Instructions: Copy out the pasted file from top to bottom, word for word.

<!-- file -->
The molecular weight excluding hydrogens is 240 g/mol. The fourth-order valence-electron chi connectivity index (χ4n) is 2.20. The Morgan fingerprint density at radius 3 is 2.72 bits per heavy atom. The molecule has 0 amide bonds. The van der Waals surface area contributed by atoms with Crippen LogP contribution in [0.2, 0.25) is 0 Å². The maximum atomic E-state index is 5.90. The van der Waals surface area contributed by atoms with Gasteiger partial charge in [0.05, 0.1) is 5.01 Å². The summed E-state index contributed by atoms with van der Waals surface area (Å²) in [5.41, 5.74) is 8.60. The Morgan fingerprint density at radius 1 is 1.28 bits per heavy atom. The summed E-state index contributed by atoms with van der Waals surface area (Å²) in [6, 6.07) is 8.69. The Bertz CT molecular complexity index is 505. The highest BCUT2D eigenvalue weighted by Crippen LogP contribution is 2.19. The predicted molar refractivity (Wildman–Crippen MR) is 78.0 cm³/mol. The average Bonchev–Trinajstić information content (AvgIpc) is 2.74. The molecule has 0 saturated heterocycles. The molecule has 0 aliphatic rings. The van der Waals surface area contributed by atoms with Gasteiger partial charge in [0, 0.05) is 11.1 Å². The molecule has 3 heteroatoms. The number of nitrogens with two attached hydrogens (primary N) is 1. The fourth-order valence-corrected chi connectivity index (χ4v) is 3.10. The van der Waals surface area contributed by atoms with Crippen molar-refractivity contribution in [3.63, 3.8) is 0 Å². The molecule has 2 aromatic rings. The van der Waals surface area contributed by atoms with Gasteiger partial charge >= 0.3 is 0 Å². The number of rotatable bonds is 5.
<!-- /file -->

The molecular weight excluding hydrogens is 240 g/mol. The fourth-order valence-electron chi connectivity index (χ4n) is 2.20. The Morgan fingerprint density at radius 3 is 2.72 bits per heavy atom. The molecule has 0 amide bonds. The van der Waals surface area contributed by atoms with Crippen LogP contribution in [0.2, 0.25) is 0 Å². The maximum atomic E-state index is 5.90. The van der Waals surface area contributed by atoms with Gasteiger partial charge in [0.05, 0.1) is 5.01 Å². The summed E-state index contributed by atoms with van der Waals surface area (Å²) in [5.41, 5.74) is 8.60. The Morgan fingerprint density at radius 1 is 1.28 bits per heavy atom. The summed E-state index contributed by atoms with van der Waals surface area (Å²) in [6, 6.07) is 8.69. The Bertz CT molecular complexity index is 505. The highest BCUT2D eigenvalue weighted by Crippen LogP contribution is 2.19. The predicted molar refractivity (Wildman–Crippen MR) is 78.0 cm³/mol. The average Bonchev–Trinajstić information content (AvgIpc) is 2.74. The molecule has 0 saturated heterocycles. The molecule has 0 aliphatic rings. The van der Waals surface area contributed by atoms with Gasteiger partial charge in [0, 0.05) is 11.1 Å². The molecule has 3 heteroatoms. The number of nitrogens with two attached hydrogens (primary N) is 1. The fourth-order valence-corrected chi connectivity index (χ4v) is 3.10. The van der Waals surface area contributed by atoms with Crippen molar-refractivity contribution in [3.63, 3.8) is 0 Å². The molecule has 2 aromatic rings. The van der Waals surface area contributed by atoms with Gasteiger partial charge >= 0.3 is 0 Å². The number of rotatable bonds is 5.